Tony Redhouse: The Oneness of Being - The Passion Economy

The Passion Economy A Mindmeet Journal

Tony Redhouse: The Oneness of Being

by Araxe Hajian

Hike a different kind of trail – one that switchbacks through your heart.

Navajo healer, spiritual teacher, and Native American musician Tony Redhouse spent some time with MindMeet’s storyteller, Araxe Hajian, sharing his journey with meditation, healing, and love.

AH: What is love?

TR: Love is a facet of the energy that creates and that helps us in this human journey. Love, time, energy, money—they all are one energy. Love is the sharing of our essence with others. It is the ability to be vulnerable, the ability to share from our hearts, to receive from others. It’s an energy that holds the world together. It’s the thread that goes throughout the universe.

AH: What gives you energy?

TR: In the stillness when all time and space stop is where I hear the voice of the spirit and the heavens smile on my life. That’s what gives me energy. It’s not complicated. It can be as simple as sitting in the car, getting out of traffic, and putting my head on the steering wheel. That moment, that stillness is what gives me energy. It can just be taking a breath. Simple rituals and taking that time to be still. That’s what gives me energy.

Redhouse playing indigenous music on his drum against the backdrop of the Santa Catalina Mountains in Tucson, Arizona. (Source: Miraval Resorts)

AH: That seems paradoxical to think of stillness as being energizing. It’s so simple that we overlook it sometimes.

TR: Yes, because in that moment, when you unite your body, mind, and soul and you set that intention to go there and be still—that’s when everything becomes clear. Then, when everything becomes clear and peaceful, that’s when you are able to reach out of yourself and begin the next task.

AH: What piece of advice would you give your 5-year-old self?

TR: On my 60th birthday I went back to my birthplace. I went to the house I lived in when I was five. When I reached my hand over the picket fence the house was still there and I touched the holly tree, which was huge now. I put my hand over that fence and touched that tree and I felt electricity go through me.  I said to myself, “Tony you’ve been on stage since you were 5.  You were put into a pageant with a drum in your hand.  There is a little boy you forgot back here that you need to let come out.  You need to let that little boy play and do what his heart wants to do.”  I realized I needed to do this because I have been on stage my whole life.  When you are too young to be put on stage, you don’t find out who you are first and you wait to get your affirmation from audiences.

AH: How do you let your 5-year-old self play now?

TR: I take risks. I go sing karaoke when I travel. I don’t care who is there. I go dancing to R&B bands and soul music. I get out and dance. Even if I go by myself, I get out there and I take those risks. No expectations, no performance.

AH: What is wealth?

TR: Wealth is having the health, the prosperity, and the love I need and having enough to share with others.

AH: Do you have a theme song or a daily mantra?

TR: It’s a song to St. Francis, but it’s a contemporary song. It goes like this. “Flowers have the sunshine and the earth has the rain. Lord, you know I’m nothing without your spirit; my life is so vain. Shape me and mold me. Help me to be more like you. Make me an instrument of love today.”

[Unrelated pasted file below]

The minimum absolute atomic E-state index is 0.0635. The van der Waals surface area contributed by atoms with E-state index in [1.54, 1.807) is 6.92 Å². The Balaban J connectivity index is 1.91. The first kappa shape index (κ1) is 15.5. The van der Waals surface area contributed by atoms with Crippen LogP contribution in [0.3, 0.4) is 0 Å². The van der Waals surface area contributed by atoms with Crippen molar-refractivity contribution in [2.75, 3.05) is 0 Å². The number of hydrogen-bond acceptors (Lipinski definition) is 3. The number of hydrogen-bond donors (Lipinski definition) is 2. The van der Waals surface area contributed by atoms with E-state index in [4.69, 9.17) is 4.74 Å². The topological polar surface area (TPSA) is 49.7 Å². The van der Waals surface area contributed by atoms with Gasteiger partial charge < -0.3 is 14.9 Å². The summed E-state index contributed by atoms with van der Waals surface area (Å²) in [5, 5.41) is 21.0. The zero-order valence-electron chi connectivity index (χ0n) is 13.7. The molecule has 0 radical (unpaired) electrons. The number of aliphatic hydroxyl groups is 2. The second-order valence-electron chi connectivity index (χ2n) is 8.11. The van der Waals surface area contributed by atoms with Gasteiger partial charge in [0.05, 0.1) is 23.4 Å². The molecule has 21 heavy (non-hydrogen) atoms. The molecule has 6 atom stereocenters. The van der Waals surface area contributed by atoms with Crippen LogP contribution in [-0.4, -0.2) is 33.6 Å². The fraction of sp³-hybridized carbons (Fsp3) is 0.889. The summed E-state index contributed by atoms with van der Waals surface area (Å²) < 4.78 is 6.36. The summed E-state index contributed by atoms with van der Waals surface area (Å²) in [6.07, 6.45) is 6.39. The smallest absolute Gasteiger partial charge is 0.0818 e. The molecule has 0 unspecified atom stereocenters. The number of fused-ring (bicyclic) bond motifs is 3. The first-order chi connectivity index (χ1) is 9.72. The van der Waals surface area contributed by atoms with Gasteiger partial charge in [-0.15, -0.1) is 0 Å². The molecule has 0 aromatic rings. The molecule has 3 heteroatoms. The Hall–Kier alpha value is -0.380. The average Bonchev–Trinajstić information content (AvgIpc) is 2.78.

AH: What is beauty?

TR: Beauty is truth. And the truth is love. Love that heals all.

AH: This is something you do for other people so well: How do you make space for loss or disappointment for yourself?

TR: I cry. And I go right into it. It’s the same thing I teach other people. You go into the pain. You go into the loss, you go into the heartbreak. You go into the regret. You go into the disappointment. You go into that place, which can be dark. But it’s only a shadow. I go into that place and I embrace all of it. And I allow my humanness to express it any way I need to: scream, kick, beat on the drums. Get it out, but go there and be aware of it and feel it. Once I do that, I’m able to make peace with it—that season, that relationship, that encounter. And the door is able to close. It’s a process and there is no time limit. I need to go into that place and fully express all of the emotions, thoughts—to let it finish, and then it will end the season and a new door will open to the next season.

Tony interviewed on Native Voice TV (Source: Nipmuc Connections)

AH: Tell us about your charity.

TR: The Haven is a residential treatment center for recovering drug addicts and alcoholics that is designated for women here in Tucson. They go beyond the surface of the addiction. I teach Native American spirituality and meditation using live music. I teach the women to create beautiful Native American artifacts with their hands so that they are able to see that whatever they touch from their heart is going to be beautiful. They get the immediate positive reinforcement of something they have made. They’re able to look at it and say, “I must be beautiful because I created something beautiful.” Everything in heaven and earth, spiritual and physical—everything is one. When we have something spiritual and we have an intention and we have a dream we want to see it manifested in a physical, tangible way.

The heavens are waiting to bless us all the time.

A Tucson-based musician and healer, Tony Redhouse uses music, ceremony, and meditation to help people struggling with grief, illness, and anxiety, those making peace with divorce and the loss of loved ones, and families and couples desiring a closer connection.

Ask for a MindMeet with Tony

October 31, 2017